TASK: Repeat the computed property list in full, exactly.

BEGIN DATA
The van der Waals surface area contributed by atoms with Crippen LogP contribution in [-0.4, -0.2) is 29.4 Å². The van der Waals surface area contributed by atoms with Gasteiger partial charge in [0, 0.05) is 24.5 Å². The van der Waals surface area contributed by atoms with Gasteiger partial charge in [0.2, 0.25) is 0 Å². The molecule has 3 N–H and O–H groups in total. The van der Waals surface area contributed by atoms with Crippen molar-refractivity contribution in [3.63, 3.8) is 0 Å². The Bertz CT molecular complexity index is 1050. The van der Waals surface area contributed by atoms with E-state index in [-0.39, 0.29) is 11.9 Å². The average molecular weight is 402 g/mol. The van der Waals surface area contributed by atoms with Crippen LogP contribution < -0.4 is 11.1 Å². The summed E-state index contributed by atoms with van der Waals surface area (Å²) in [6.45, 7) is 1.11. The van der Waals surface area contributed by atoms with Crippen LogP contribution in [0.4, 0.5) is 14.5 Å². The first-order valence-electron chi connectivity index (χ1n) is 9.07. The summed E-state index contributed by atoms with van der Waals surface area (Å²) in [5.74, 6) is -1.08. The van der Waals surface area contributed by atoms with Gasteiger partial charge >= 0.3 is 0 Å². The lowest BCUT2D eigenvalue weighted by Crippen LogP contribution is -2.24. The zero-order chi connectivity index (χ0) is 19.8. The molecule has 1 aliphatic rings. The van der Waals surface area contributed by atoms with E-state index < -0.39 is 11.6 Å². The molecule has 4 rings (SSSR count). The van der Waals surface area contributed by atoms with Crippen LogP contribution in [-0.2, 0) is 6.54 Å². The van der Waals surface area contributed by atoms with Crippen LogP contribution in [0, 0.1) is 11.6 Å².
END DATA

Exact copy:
The van der Waals surface area contributed by atoms with Crippen LogP contribution in [-0.4, -0.2) is 29.4 Å². The van der Waals surface area contributed by atoms with Gasteiger partial charge in [0, 0.05) is 24.5 Å². The van der Waals surface area contributed by atoms with Gasteiger partial charge in [0.2, 0.25) is 0 Å². The molecule has 3 N–H and O–H groups in total. The van der Waals surface area contributed by atoms with Crippen molar-refractivity contribution in [3.63, 3.8) is 0 Å². The Bertz CT molecular complexity index is 1050. The van der Waals surface area contributed by atoms with E-state index in [-0.39, 0.29) is 11.9 Å². The average molecular weight is 402 g/mol. The van der Waals surface area contributed by atoms with Crippen LogP contribution < -0.4 is 11.1 Å². The summed E-state index contributed by atoms with van der Waals surface area (Å²) in [6.45, 7) is 1.11. The van der Waals surface area contributed by atoms with Crippen LogP contribution in [0.4, 0.5) is 14.5 Å². The first-order valence-electron chi connectivity index (χ1n) is 9.07. The summed E-state index contributed by atoms with van der Waals surface area (Å²) in [5.74, 6) is -1.08. The van der Waals surface area contributed by atoms with Gasteiger partial charge >= 0.3 is 0 Å². The lowest BCUT2D eigenvalue weighted by Crippen LogP contribution is -2.24. The zero-order chi connectivity index (χ0) is 19.8. The molecule has 1 aliphatic rings. The van der Waals surface area contributed by atoms with E-state index < -0.39 is 11.6 Å². The molecule has 4 rings (SSSR count). The van der Waals surface area contributed by atoms with Crippen LogP contribution in [-0.2, 0) is 6.54 Å². The van der Waals surface area contributed by atoms with Crippen LogP contribution in [0, 0.1) is 11.6 Å².